Boris Johnson and Michael Gove have announced today, 1st June 2016, that they plan to create “an Australian-style points based immigration system” by 2020 in the event of a Brexit. John Hayes of Constantine Law comments on the implications for businesses of this proposal.
1/ It will impose visa entry requirements on all economic migrants seeking work in the UK (as opposed to only non-EU workers, at present).
2/ As a result, it may be “fairer” because it will end the bias in favour of EU workers.
3/ But it will add significantly to business costs. It will impose, on all workers, something akin to the “resident labour market test” that we have present for “Tier 2” visa requirements – i.e. the worker needs to be: (a) skilled; and (b) the employer needs to prove the negative – that there is no comparable UK based worker who can do the job. This is a real cost (i.e. management time and recruitment fees and costs) to employers.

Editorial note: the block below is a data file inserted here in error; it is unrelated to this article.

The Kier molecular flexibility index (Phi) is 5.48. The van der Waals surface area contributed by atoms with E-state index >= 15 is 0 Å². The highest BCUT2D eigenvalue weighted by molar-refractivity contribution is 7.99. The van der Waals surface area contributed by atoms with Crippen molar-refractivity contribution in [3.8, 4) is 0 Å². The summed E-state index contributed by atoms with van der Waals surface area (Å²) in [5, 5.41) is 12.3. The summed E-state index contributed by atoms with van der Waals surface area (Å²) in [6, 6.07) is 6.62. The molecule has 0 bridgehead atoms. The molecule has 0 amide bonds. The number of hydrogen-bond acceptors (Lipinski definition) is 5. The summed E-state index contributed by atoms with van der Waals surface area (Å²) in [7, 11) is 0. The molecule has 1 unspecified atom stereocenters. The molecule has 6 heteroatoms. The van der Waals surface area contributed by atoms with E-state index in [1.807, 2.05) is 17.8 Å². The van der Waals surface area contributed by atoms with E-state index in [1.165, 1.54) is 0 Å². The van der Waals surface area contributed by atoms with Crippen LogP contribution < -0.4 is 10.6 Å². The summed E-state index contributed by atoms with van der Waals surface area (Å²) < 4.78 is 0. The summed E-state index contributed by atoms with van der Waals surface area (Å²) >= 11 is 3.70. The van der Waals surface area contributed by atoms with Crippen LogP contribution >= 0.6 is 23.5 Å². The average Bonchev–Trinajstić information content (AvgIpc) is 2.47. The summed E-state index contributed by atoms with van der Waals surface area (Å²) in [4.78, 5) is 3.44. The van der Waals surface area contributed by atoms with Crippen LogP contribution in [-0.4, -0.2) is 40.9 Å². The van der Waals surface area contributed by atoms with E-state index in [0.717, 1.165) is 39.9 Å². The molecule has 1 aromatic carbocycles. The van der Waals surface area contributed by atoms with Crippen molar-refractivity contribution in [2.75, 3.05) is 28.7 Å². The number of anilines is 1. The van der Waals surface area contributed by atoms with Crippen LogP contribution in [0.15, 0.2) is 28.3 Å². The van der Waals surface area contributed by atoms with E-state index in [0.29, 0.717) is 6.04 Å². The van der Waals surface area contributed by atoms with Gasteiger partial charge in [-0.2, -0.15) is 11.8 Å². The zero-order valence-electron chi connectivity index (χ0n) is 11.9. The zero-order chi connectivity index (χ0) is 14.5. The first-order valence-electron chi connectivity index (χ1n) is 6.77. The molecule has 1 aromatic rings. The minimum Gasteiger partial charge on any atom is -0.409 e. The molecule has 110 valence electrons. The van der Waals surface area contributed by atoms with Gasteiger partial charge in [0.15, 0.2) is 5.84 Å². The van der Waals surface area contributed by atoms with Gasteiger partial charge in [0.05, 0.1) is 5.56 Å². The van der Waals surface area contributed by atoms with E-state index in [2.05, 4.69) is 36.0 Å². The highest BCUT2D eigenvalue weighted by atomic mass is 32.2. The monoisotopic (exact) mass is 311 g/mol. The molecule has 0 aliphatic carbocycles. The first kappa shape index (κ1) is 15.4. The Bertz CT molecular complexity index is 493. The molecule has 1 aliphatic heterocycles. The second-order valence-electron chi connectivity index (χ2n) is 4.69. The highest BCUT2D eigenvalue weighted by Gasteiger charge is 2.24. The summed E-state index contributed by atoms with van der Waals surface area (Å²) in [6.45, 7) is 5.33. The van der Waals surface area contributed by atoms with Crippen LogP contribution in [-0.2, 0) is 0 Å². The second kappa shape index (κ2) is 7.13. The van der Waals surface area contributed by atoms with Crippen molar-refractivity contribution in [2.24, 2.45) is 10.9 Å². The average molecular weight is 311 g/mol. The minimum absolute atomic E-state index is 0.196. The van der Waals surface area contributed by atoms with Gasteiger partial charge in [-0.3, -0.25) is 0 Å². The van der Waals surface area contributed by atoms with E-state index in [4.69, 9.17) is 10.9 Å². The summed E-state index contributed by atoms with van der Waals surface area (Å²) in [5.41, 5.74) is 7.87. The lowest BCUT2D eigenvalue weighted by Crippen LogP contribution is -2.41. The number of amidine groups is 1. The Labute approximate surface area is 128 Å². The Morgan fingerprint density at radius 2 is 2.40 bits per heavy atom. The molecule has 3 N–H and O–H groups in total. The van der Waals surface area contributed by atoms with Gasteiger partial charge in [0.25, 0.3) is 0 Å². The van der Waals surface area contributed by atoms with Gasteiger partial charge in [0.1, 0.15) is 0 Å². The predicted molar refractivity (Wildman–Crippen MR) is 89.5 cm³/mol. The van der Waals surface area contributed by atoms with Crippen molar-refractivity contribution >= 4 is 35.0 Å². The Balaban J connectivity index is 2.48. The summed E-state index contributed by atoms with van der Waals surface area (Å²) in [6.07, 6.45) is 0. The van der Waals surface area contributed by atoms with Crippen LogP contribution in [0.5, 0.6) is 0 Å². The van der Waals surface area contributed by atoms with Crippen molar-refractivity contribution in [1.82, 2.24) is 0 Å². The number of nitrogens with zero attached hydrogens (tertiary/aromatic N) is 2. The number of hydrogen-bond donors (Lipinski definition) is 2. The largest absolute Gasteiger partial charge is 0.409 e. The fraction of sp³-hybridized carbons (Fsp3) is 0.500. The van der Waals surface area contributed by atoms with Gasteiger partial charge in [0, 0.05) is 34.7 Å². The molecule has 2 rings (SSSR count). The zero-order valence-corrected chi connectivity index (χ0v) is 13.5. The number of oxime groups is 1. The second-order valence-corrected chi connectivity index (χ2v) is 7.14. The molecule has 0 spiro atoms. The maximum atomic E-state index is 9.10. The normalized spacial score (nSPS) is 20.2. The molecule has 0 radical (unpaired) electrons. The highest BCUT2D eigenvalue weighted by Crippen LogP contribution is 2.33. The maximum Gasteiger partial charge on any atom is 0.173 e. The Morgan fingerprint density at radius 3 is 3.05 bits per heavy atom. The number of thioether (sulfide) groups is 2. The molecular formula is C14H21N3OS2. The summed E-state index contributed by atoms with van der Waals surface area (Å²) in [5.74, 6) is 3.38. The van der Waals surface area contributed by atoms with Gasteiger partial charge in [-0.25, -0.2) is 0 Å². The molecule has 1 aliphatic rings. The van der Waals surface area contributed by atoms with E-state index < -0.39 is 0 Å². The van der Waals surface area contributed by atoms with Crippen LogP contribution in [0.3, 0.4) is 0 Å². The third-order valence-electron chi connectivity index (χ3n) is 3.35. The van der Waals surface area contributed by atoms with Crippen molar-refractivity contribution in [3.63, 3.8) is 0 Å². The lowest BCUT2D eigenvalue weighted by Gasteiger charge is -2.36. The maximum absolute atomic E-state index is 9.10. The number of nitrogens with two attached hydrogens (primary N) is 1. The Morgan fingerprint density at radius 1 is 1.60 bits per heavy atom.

In so doing, it will drive up wages costs and inflation because it will improve the bargaining position of workers who are already working in the UK.
It is unclear how far the Leave proposals will differ from the existing “Tier 2” requirements for skilled workers (originally based on an Australian + Canadian models) and whether the Government would activate the Tier 3 system for unskilled workers (currently defunct).
The Government will have to employ 100's of additional desk-based immigration officers to manage the number of increased applications which will be involved if the “freedom of movement” of EU workers, ends.
This article originally appeared in Linkedin